DIY Folding Screen

Updated February 21, 2017

A great way to hide something or to partition a room is with a folding screen. Basically, a folding screen is made of three panels that are hinged together. When the screen is unfolded, the panels can stand on their own and hide whatever is behind them. Folding screens are relatively easy to make on your own and, by following a few simple strategies, can be built without a lot of money.

Decisions about the screen

Folding screens can be built out of a variety of materials, in a variety of ways, for a variety of functions. You will have several things to think about if you wish to have a folding screen. Probably the most important decision you will make in this project is what you will use the screen for. If you are using it for decoration, you can make a lightweight one out of fabric. If you need it to block off an area outside, you will need to make it out of something stronger and weather-resistant, such as treated wood or metal.


Size is also an important factor when preparing to build a folding screen. Although traditional folding screens have three panels that fold into each other, the size of your screen is only limited by your space considerations. A three panel screen is good to shield a small area, but you can use a folding screen with any number of panels to partition an entire room. Just add panels and hinges.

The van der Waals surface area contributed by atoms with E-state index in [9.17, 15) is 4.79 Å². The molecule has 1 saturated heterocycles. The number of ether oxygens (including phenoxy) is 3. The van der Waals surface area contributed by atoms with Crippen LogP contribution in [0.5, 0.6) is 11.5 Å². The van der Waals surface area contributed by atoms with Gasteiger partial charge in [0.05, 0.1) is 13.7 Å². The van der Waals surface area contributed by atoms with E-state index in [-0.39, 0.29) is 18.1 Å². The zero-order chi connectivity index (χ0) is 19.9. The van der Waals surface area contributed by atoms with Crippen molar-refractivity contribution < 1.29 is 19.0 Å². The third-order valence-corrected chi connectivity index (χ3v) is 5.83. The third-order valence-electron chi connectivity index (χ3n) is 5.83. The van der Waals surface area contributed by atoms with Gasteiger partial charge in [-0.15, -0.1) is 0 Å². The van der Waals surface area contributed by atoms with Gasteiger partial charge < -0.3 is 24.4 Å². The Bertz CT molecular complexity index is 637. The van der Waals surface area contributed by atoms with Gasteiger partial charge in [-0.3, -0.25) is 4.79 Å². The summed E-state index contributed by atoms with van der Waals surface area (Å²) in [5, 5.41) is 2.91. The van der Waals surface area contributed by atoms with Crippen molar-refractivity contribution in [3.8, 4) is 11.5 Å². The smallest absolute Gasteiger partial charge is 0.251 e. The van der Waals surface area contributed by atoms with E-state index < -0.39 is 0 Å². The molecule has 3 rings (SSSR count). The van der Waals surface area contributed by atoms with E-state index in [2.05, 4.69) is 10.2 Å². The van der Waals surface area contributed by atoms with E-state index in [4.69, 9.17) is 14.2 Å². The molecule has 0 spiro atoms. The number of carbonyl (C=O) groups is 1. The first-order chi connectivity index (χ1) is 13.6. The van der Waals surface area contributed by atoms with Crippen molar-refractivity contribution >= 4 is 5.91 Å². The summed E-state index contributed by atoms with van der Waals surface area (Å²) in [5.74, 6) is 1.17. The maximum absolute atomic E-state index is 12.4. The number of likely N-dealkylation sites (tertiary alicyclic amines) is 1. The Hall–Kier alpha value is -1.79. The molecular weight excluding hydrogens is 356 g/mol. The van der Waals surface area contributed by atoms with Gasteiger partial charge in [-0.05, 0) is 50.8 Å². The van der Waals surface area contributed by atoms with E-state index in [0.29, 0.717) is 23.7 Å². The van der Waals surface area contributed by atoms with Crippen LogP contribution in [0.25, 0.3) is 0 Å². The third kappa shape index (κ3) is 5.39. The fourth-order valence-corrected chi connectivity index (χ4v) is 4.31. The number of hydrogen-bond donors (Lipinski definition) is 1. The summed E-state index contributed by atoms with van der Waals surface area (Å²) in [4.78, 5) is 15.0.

Another great thing about a DIY folding screen is that your imagination is the only thing that limits the design and construction. So long as you can figure out a way to stand the material up to create a partition, you will be in business.

Often times, folding screens are made out of wooden frames with facing built into them. That is the most basic form of a screen and is extremely versatile (a pattern or stain can be easily painted onto the panels). You can also sandwich fabric into the wooden frames.

Another popular version of the folding screen is one made out of window shutters connected by metal hinges; what's great about using shutters is that you can open and close the slats to create different looks. You don't even need to use hinges to attach the panels; you can tie them together with string.

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About the Author

R.L. Cultrona is a San Diego native and a graduate of San Diego State University. She holds a Bachelor of Arts in theater, television and film with a minor in communications and political science. She began writing online instructional articles in June 2009.